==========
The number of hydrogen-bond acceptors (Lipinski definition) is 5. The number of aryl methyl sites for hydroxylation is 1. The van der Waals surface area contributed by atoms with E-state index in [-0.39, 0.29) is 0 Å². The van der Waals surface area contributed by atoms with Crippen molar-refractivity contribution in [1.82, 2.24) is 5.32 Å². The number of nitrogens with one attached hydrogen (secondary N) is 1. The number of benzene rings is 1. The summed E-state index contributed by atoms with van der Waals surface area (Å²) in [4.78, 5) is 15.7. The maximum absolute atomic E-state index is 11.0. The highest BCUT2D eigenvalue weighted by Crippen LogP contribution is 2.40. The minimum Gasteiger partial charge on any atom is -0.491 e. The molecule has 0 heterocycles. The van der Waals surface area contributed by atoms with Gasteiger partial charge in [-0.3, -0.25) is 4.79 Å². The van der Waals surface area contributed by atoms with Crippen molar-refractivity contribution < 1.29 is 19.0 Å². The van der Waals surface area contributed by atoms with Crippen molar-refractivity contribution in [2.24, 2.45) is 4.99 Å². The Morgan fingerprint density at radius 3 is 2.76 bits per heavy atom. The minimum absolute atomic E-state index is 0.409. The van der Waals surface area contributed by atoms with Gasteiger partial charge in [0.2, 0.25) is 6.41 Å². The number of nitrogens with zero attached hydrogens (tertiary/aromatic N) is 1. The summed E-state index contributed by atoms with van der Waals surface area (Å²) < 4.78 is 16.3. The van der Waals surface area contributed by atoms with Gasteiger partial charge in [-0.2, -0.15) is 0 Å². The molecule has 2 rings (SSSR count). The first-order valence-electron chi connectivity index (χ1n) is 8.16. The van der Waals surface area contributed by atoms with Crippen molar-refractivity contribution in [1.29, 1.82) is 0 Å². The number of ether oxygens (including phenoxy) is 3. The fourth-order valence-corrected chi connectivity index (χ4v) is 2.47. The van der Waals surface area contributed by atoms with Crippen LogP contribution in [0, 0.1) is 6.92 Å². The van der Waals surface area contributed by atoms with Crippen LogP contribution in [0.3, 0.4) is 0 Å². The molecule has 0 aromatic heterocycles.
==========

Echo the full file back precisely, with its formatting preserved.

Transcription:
The number of hydrogen-bond acceptors (Lipinski definition) is 5. The number of aryl methyl sites for hydroxylation is 1. The van der Waals surface area contributed by atoms with E-state index in [-0.39, 0.29) is 0 Å². The van der Waals surface area contributed by atoms with Crippen molar-refractivity contribution in [1.82, 2.24) is 5.32 Å². The number of nitrogens with one attached hydrogen (secondary N) is 1. The number of benzene rings is 1. The summed E-state index contributed by atoms with van der Waals surface area (Å²) in [4.78, 5) is 15.7. The maximum absolute atomic E-state index is 11.0. The highest BCUT2D eigenvalue weighted by Crippen LogP contribution is 2.40. The minimum Gasteiger partial charge on any atom is -0.491 e. The molecule has 0 heterocycles. The van der Waals surface area contributed by atoms with Gasteiger partial charge in [-0.3, -0.25) is 4.79 Å². The van der Waals surface area contributed by atoms with Crippen molar-refractivity contribution < 1.29 is 19.0 Å². The van der Waals surface area contributed by atoms with Crippen molar-refractivity contribution in [2.24, 2.45) is 4.99 Å². The Morgan fingerprint density at radius 3 is 2.76 bits per heavy atom. The minimum absolute atomic E-state index is 0.409. The van der Waals surface area contributed by atoms with Gasteiger partial charge in [0.2, 0.25) is 6.41 Å². The number of nitrogens with zero attached hydrogens (tertiary/aromatic N) is 1. The summed E-state index contributed by atoms with van der Waals surface area (Å²) < 4.78 is 16.3. The van der Waals surface area contributed by atoms with Gasteiger partial charge in [-0.2, -0.15) is 0 Å². The molecule has 2 rings (SSSR count). The first-order valence-electron chi connectivity index (χ1n) is 8.16. The van der Waals surface area contributed by atoms with Crippen molar-refractivity contribution in [1.29, 1.82) is 0 Å². The number of ether oxygens (including phenoxy) is 3. The fourth-order valence-corrected chi connectivity index (χ4v) is 2.47. The van der Waals surface area contributed by atoms with Crippen LogP contribution in [0, 0.1) is 6.92 Å². The van der Waals surface area contributed by atoms with Crippen LogP contribution in [0.3, 0.4) is 0 Å². The molecule has 0 aromatic heterocycles.